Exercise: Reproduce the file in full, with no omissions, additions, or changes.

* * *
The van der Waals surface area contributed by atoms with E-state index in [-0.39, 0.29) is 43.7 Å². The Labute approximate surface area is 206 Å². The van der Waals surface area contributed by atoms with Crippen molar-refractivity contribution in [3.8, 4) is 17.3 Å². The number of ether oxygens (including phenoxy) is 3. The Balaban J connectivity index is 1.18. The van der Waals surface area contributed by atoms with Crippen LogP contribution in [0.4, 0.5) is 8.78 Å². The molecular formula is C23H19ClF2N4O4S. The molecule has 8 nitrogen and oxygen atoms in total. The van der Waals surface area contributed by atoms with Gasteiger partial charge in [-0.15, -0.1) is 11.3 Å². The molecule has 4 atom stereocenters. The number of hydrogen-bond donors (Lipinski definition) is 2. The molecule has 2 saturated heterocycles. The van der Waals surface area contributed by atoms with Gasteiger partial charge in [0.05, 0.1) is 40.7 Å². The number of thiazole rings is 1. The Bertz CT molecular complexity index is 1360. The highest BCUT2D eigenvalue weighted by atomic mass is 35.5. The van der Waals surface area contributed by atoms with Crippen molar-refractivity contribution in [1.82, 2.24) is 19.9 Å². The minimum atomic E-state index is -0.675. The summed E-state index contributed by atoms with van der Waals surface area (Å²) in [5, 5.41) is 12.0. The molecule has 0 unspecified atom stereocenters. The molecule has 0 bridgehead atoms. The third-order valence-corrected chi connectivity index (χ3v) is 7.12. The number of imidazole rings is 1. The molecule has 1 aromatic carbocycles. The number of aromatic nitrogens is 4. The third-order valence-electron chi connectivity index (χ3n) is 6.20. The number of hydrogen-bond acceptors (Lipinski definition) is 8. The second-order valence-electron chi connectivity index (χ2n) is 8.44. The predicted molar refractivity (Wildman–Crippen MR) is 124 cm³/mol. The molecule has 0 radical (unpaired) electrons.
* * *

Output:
The van der Waals surface area contributed by atoms with E-state index in [-0.39, 0.29) is 43.7 Å². The Labute approximate surface area is 206 Å². The van der Waals surface area contributed by atoms with Crippen molar-refractivity contribution in [3.8, 4) is 17.3 Å². The number of ether oxygens (including phenoxy) is 3. The Balaban J connectivity index is 1.18. The van der Waals surface area contributed by atoms with Crippen LogP contribution in [0.4, 0.5) is 8.78 Å². The molecular formula is C23H19ClF2N4O4S. The molecule has 8 nitrogen and oxygen atoms in total. The van der Waals surface area contributed by atoms with Gasteiger partial charge in [-0.15, -0.1) is 11.3 Å². The molecule has 4 atom stereocenters. The number of hydrogen-bond donors (Lipinski definition) is 2. The molecule has 2 saturated heterocycles. The van der Waals surface area contributed by atoms with Gasteiger partial charge in [0.05, 0.1) is 40.7 Å². The number of thiazole rings is 1. The Bertz CT molecular complexity index is 1360. The highest BCUT2D eigenvalue weighted by atomic mass is 35.5. The van der Waals surface area contributed by atoms with Crippen molar-refractivity contribution in [1.82, 2.24) is 19.9 Å². The minimum atomic E-state index is -0.675. The summed E-state index contributed by atoms with van der Waals surface area (Å²) in [5, 5.41) is 12.0. The molecule has 0 unspecified atom stereocenters. The molecule has 0 bridgehead atoms. The third-order valence-corrected chi connectivity index (χ3v) is 7.12. The number of imidazole rings is 1. The molecule has 1 aromatic carbocycles. The number of aromatic nitrogens is 4. The third-order valence-electron chi connectivity index (χ3n) is 6.20. The number of hydrogen-bond acceptors (Lipinski definition) is 8. The second-order valence-electron chi connectivity index (χ2n) is 8.44. The predicted molar refractivity (Wildman–Crippen MR) is 124 cm³/mol. The molecule has 0 radical (unpaired) electrons.